Metaphors for the Mind

In my current composition course on reading metaphors, students identify metaphors and conceptual sets in our culture. In this lesson on metaphors of the mind, we work to historicize these metaphors somewhat as well.

Directions: First, name the metaphor in the following quotes: the mind equals what? Next, analyze and critique the metaphors. What does the metaphor usefully tell us about the mind? What does it problematically imply about the mind?

At the end, consider all the metaphors as a type of set, a conceptual metaphor as George Lakoff calls them. More generally, what two things are compared in all of these examples. What is the A = B for the overall set?

Now, think about these metaphors in their historical context, what do you notice about each individual metaphor and the context in which it was created? In other words, why these particular metaphors at these particular times? Can you make a larger statement or argument about how people create metaphors of the mind?

1. Galen, physician and scientist during Roman Empire, 200 A.D. (quote from  Rebecca Schwarzlose "Modernity, Madness, and the History of Neuroscience")

“pneuma fills the brain cavities called ventricles and circulates through pathways in the brain and nerves in the body just as water flows through a tube”

2. Julien Ofray de La Mettrie, L’Homme Machine, 1747

On the human brain and body: “a machine that winds its own springs—the living image of perpetual motion . . . man is an assemblage of springs that are activated reciprocally by one another”

3. Metaphor popular during the Industrial Revolution, usually dated as approximately 1760-1820; quote from Nicholas Carr The Shallows

There was a “metaphor that represented the brain as a mechanical contraption. Like a steam engine or an electric dynamo, the nervous system was made up of many parts, and each had a specific and set purpose that contributed in some essential way to the successful operation of the whole.”

4. Allen Newell, Herbert A. Simon, and John C. Shaw “Empirical Explorations of the Logic Theory Machine” (352), 1964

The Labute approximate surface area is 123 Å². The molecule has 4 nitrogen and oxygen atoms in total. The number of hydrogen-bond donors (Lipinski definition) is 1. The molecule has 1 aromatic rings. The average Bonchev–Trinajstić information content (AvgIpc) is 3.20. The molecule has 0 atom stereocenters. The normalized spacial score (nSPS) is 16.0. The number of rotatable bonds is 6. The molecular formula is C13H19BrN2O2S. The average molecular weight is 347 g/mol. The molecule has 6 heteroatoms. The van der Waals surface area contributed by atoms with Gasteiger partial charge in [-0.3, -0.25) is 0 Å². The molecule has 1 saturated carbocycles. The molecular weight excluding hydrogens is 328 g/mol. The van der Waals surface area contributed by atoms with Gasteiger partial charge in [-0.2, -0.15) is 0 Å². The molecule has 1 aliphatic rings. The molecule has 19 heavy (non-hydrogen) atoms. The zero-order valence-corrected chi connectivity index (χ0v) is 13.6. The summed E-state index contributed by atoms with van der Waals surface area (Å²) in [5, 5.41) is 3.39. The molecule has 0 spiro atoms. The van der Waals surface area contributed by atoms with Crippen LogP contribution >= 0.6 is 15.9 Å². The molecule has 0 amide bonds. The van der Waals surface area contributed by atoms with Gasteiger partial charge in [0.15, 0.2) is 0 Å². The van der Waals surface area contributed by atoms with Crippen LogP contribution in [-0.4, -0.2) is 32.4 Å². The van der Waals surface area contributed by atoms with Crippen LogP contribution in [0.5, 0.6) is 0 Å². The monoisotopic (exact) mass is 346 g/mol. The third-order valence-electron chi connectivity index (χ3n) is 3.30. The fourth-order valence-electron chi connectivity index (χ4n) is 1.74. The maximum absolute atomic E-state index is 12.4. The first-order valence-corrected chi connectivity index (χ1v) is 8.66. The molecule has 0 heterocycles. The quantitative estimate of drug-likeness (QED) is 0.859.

They describe a “functional equivalence between brains and computers . . . Our theory is a theory of the information processes involved in problem-solving and not a theory of neural or electronic mechanisms.”

5. Christiane Paul, “Neural Networks vs. Computer-Networked Environments” 2002

The neural network of the brain exhibits the same fundamental structure as that of social or computer networks. The brain can be understood as an assembly of distinct modules, each of them responsible for different tasks, such as speech, language, vision. In neuroscience labs, magnetic resonance imaging techniques — which use radio waves to probe the pattern of blood flow in the brain, revealing how much oxygen its various parts are using at any moment — are used to see these modules in action. This process reflects the level of neural activity.

6. Lisa Feldman Barrett, "How to Become a 'Superager'" The New York Times 2016

The triune brain became (and remains) popular in the media, the business world and certain scientific circles. But experts in brain evolution discredited it decades ago. The human brain didn’t evolve like a piece of sedimentary rock, with layers of increasing cognitive sophistication slowly accruing over time. Rather (in the words of the neuroscientist Georg Striedter), brains evolve like companies do: they reorganize as they expand. Brain areas that Dr. MacLean considered emotional, such as the regions of the “limbic system,” are now known to be major hubs for general communication throughout the brain. They’re important for many functions besides emotion, such as language, stress, regulation of internal organs, and even the coordination of the five senses into a cohesive experience.

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